Berlin, the historic German capital with a turbulent past, is also the country’s largest city and is known as a cultural and political hub in Europe. Dating back to the 13th century, Berlin was the site of the iconic Berlin Wall, a symbol of the Cold War era that, until the late 1980s, divided the city into West Berlin and East Berlin. Ironically, it is also the home of the 18th century Brandenburg Gate, an imposing Neo-classical structure that symbolized the country’s reunification after the Batavian Revolution. In order to learn the lessons of the past, the city also commemorates recent tragic events through its Topography of Terror and the Memorial to the Murdered Jews of Europe. Berlin is also famous for its thriving art and culture scene as evident in its resplendent, golden-roofed colored Berliner Philharmonie, home to the world-famous Berlin Philharmonic Orchestra, and its wide variety of museums and art galleries.
1. An Array of Tour OptionsA tour of Berlin’s famous attractions is more than just the usual bus-herded tour groups, but has a whole lot of fun and unique options. One such alternative is the scooter, e-scooter and Segway tour rentals all around Berlin. Imagine riding around town on a Vespa or the eco-friendly Scrooser and Segway that takes you coolly cruising around Berlin’s many parks or breeze through the remnants of the Berlin Wall area. For a more traditional ride, rent or bring your own bicycles and leisurely cycle around the Gendarmenmarkt and whizz past the imperial palace. Walking tours abound with attractive tours like the Third Reich and Cold War small group tour, or the Street Art tour, and even a Berlin pubcrawl. You can also have a DIY walking tour with your trusty map as Berlin’s public transportation system is one of the world’s best.
2. Flourishing Art and Culture SceneFrom museums and art galleries, to opera and classical music, Berlin has it all. It has more than 50 theaters led by Friedrichstadt-Palast, the world’s biggest theater stage with a main auditorium that can seat around 1,900 people. Considered one of Europe’s foremost show stages, Friedrichstadt-Palast pleases with its glitzy dance routines, music and acrobatics. The Hamburger Bahnhof or the Museum of Contemporary Art is a place to view the city’s contemporary arts from Minimalism to Pop Art and Avant Garde exhibits. The unique Museum of Silence is for those who want to get away from the noise where you can meditate and reflect on founder Nikolai Makarov’s serene paintings.
3. Palate-Pleaser for Meat Eaters and Vegans AlikeIt is interesting to note that Berlin is billed as the ‘Vegan Capital of the World’ when Germany is traditionally known as a meat-eating country with its sausages bratwurst and frankfurters, its sauerbraten (roast beef stew) and the decadent schweinshaxe (pork knuckle). Well, the city has over 50 pure vegan restaurants, and hundreds of other eating outlets offering vegan options. It even has a well-attended Vegan Summer Festival. But meat eaters need not fret as the city has so many things to offer food-wise, from the classic schnitzel and currywurst to apfelstrudel and the good ol’ pretzels.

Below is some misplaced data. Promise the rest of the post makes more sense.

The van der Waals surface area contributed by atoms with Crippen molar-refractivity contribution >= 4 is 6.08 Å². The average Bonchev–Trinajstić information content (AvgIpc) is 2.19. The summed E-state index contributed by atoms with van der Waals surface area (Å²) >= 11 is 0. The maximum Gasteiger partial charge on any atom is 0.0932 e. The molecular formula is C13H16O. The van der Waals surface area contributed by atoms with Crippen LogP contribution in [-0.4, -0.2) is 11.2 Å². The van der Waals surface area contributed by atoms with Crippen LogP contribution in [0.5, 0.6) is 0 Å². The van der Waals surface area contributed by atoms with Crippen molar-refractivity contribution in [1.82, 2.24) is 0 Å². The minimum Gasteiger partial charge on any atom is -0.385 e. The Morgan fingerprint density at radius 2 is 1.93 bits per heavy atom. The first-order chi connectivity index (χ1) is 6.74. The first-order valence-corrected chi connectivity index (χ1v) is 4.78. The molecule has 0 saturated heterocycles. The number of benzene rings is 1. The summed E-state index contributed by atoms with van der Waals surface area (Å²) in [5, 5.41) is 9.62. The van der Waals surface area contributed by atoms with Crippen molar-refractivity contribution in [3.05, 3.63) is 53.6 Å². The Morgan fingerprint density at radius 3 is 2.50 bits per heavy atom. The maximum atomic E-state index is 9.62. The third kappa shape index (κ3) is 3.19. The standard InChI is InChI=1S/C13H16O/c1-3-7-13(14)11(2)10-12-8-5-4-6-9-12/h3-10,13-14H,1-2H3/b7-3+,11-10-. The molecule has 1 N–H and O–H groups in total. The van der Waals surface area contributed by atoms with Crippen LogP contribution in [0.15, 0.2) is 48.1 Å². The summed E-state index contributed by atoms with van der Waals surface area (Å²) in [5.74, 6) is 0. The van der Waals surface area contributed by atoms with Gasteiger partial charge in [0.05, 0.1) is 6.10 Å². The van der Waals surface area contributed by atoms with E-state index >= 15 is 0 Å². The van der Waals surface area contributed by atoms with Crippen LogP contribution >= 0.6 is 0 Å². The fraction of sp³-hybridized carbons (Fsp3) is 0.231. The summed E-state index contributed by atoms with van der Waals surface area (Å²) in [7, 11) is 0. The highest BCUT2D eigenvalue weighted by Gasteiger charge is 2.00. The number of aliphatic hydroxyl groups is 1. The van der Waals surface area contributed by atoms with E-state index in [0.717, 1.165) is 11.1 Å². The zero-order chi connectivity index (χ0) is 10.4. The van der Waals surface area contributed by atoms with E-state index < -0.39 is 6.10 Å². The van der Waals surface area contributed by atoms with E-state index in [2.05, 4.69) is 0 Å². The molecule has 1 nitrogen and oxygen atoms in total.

Berlin Tourist Spots
1. Berlin’s War Memorials: Lessons from the PastBerlin does not hesitate to remind locals and tourists alike with its country’s tragic past by its providing a stark insight of what happened during the time of the Nazis and the effects of the Cold War. There is a wide choice of memorials and museums available to the public, such as the Topography of Terror and Memorial to the Murdered Jews of Europe (popularly known as the Holocaust Museum), Berlin Wall Memorial and parts of the Berlin Wall itself, and the Track 17 Memorial where tens of thousands of Berlin Jews boarded trains to their deaths.
2. Reichstag Building: Seat of the Imperial Diet of the German EmpireA popular tourist draw, the Reichstag Building, which opened in 1894 to house the Imperial Diet of the German Empire until 1933, is now the present Bundestag, the German Parliament. Its recognizable glass dome is open to the public and offers a great view of the Bundestag and other Berlin landmarks. Visitors go up the 230 meters high to get to the roof terrace and glass dome where there is also a restaurant. While it is accessible for free, visitors are advised to do advanced registration. The building’s foreground has a sprawling green lawn where people can stroll about, sit down, and bask in the sun. It is a popular meeting place and hangout for young people as well.
3. Museum Island: Full Immersion in the ArtsA UNESCO World Heritage Site, the Museum Island is home to five first-rate museums and a cathedral. Altes Museum (Old Museum) first opened on the island in 1830 and houses rare artifacts from Greece and the Roman Empire, plus a special Etruscan art collection. Neues Museum has an impressive collection of Egyptian antiquities including Queen Nefertiti’s bust and ancient papyrus. The Alte Nationalgalerie (Old National Gallery) carries works by such artists as Monet, Manet, Renoir, and Liebermann, among others. Bode-Museum is home to priceless Byzantine Art, while Pergamonmuseum is Berlin’s most visited for its Ishtar Gate and Processional Way, and collection of Islamic Art, to name a few. The famous Berlin Cathedral is also found on the island.